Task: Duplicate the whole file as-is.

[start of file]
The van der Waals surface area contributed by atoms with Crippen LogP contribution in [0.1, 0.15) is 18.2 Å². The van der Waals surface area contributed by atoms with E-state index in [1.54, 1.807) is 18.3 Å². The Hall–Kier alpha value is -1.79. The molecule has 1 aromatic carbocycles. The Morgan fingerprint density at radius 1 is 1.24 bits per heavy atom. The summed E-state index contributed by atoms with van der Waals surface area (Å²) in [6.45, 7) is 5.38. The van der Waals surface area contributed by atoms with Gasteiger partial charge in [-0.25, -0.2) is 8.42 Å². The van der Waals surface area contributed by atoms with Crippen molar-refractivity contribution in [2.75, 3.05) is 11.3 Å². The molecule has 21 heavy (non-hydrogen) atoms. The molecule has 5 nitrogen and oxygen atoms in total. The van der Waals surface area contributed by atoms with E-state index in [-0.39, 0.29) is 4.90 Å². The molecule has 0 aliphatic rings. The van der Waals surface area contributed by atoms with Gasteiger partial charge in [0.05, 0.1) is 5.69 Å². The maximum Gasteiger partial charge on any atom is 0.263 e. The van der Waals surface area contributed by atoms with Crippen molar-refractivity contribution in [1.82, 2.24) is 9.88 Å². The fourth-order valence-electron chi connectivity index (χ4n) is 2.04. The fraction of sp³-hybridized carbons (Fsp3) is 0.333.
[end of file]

The van der Waals surface area contributed by atoms with Crippen LogP contribution in [0.1, 0.15) is 18.2 Å². The van der Waals surface area contributed by atoms with E-state index in [1.54, 1.807) is 18.3 Å². The Hall–Kier alpha value is -1.79. The molecule has 1 aromatic carbocycles. The Morgan fingerprint density at radius 1 is 1.24 bits per heavy atom. The summed E-state index contributed by atoms with van der Waals surface area (Å²) in [6.45, 7) is 5.38. The van der Waals surface area contributed by atoms with Gasteiger partial charge in [-0.25, -0.2) is 8.42 Å². The van der Waals surface area contributed by atoms with Crippen molar-refractivity contribution in [2.75, 3.05) is 11.3 Å². The molecule has 21 heavy (non-hydrogen) atoms. The molecule has 5 nitrogen and oxygen atoms in total. The van der Waals surface area contributed by atoms with E-state index in [-0.39, 0.29) is 4.90 Å². The molecule has 0 aliphatic rings. The van der Waals surface area contributed by atoms with Gasteiger partial charge in [0.05, 0.1) is 5.69 Å². The maximum Gasteiger partial charge on any atom is 0.263 e. The van der Waals surface area contributed by atoms with Crippen molar-refractivity contribution in [1.82, 2.24) is 9.88 Å². The fourth-order valence-electron chi connectivity index (χ4n) is 2.04. The fraction of sp³-hybridized carbons (Fsp3) is 0.333.